8 ways to attend college for free
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12629 records

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Name ▲▼Origin ▲▼Description ▲▼
God name
"Am-Heh"
Egypt Chthonic underworld god. A minor deity said to inhabit a lake of fire. The so-called “devourer of the millions.” Depicted with the head of a hound....
Goddess name
"Ama"
Siberia Goddess of the dark and of the underworld. Siberia
Goddess name
"Ama No Uzume"
Japan The goddess of dawn and revelry in the Shinto. She famously relates to the tale of the missing Sun deity, Amaterasu. Japan
With the costs of higher education at an all-time high, the American Dream of a college education can seem like just that — a dream.
However the reality is that there are lots of things a prospective student can do to help offset the high costs of higher education.
If you’re trying to figure out how to go to college for free, we have some advice that might help you on your way.
We’ve covered a wide range of options from how to get free tuition through a grant to various service opportunities.
Take a look at these and other ways you might be able to score a free college education.
Goddess name
"Ama Terasu"
Japan The Sun goddess queen of the universe
God name
"Ama-Tsu-Mara"
Japan / Shinto The god of smiths
Goddess name
"Ama-Tsu-Mara"
Shinto / Japan God of smiths. Depicted as a one-eyed ithyphallic god comparable to the Greek Cyclopes. He is strongly instrumental in fashioning the “perfect Divine mirror” with which the Sun goddess, AMATERASU, is lured from her cave. Also Ma-Hiko-Tsu-No-Kami....
Goddess name
"Ama-arhus"
Akkadian Babylonian and Akkadian fertility goddess
Goddess name
"Ama-arhus"
Mesopotamian / BabylonianAkkadian Fertility goddess. Mentioned in texts as being among the pantheon at Uruk in Hellenistic times but also found as an earlier manifestation of the god GULA. Also Arad-Ama-arhus, Amat-Ama-arhus....
Goddess name
"Ama-arhus/ Arad-Ama-arhus/ Amat-Ama-arhus"
Babylonia / Akkadia A fertility goddess
Deities name
"Ama-no-Koyane-no-mikoto"
Japan / Shinto Is a kami, a male deity of the Japanese religion of Shinto. He is one of the deities of Kasuga Shrine, Nara, Japan and is considered to be an ancestor of the Fujiwara family. Japan / Shinto
God name
"Amaethon"
Celtic A god of Agriculture
God name
"Amaethon"
Celtic / Welsh God of Agriculture. A son of DON and brother of GWYDION, he is known from a limited number of Welsh texts and was engaged in a mythical battle against the ARAWN. Associated with ploughing and husbandry. The modern Welsh name for a farmer is amaetbwr....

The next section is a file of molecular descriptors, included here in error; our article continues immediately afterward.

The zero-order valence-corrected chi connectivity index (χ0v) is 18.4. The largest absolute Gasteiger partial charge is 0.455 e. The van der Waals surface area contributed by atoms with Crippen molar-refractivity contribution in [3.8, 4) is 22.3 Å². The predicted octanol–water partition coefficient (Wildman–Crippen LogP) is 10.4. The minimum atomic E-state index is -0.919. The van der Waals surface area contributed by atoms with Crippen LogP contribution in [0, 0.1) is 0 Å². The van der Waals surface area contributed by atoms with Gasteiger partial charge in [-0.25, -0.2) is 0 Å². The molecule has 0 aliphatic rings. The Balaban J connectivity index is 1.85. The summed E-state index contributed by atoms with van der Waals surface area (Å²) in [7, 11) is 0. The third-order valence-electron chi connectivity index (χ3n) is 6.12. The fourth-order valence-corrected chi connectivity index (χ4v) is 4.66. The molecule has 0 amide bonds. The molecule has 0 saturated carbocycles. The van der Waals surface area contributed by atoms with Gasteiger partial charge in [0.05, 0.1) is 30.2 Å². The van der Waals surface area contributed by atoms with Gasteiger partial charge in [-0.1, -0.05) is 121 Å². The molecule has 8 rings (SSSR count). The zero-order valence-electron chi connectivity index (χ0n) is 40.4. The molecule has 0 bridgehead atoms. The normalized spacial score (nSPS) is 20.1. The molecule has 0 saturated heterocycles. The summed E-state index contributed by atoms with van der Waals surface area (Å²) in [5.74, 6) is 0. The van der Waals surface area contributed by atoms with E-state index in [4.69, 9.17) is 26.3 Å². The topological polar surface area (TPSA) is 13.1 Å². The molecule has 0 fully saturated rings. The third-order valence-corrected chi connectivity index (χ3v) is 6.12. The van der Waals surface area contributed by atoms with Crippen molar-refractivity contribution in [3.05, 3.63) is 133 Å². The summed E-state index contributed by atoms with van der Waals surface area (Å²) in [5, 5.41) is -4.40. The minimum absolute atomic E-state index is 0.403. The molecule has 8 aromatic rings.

Deity name
"Amaethon / Amathaon"
Celtic Amaethon aka Amathaon ‘great ploughman', was a son of Don and an agricultural deity. Celtic
Spirit name
"Amagandar"
Siberia / Tungus Protective female spirits who protect innocent souls from the curse that belongs anothers. Siberia
Spirit name
"Amagandar/ Orokannar"
Tungus / Siberia Protective female spirits

"Amaimon"
Hebrew One of the chief devils whose dominion is on the north side of the infernal gulf. He might be bound or restrained from doing hurt from the third hour till noon, and from the ninth hour till evening. Hebrew
Spirit name
"Amalivaca"
Native America A Native American spirit, who had seven daughters. He broke their legs to prevent their running away, and left them to people the Forests.
Nymph name
"Amalthea"
Greek? A nymph of springs
Goddess name
"Amaltheia"
Crete The nurse of the infant Zeus after his birth in Crete. The ancients themselves appear to have been as uncertain about the etymology of the name as about the real nature of Amaltheia. Hesychius derives it from the verb to nourish or to enrich, others from firm or hard; and others again from to signify the Divine goat, or the tender goddess. The common derivation is from to milk or suck.
God name
"Amanikable"
Philippines God of the sea. Philippines
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8 ways to attend college for free

1. Grants and scholarships
Financial aid — the traditional way of eliminating college costs — is still available. To increase the odds of landing grants and scholarships, Doug Hewitt, co-author of “Free College Resource Book,” advises students to fill out the Free Application for Federal Student Aid, or FAFSA, and then focus on local prizes.

“There are more scholarships you’ll qualify for in your home state than nationally,” says Hewitt. “Look at local organizations and talk to your high school (guidance) counselor.”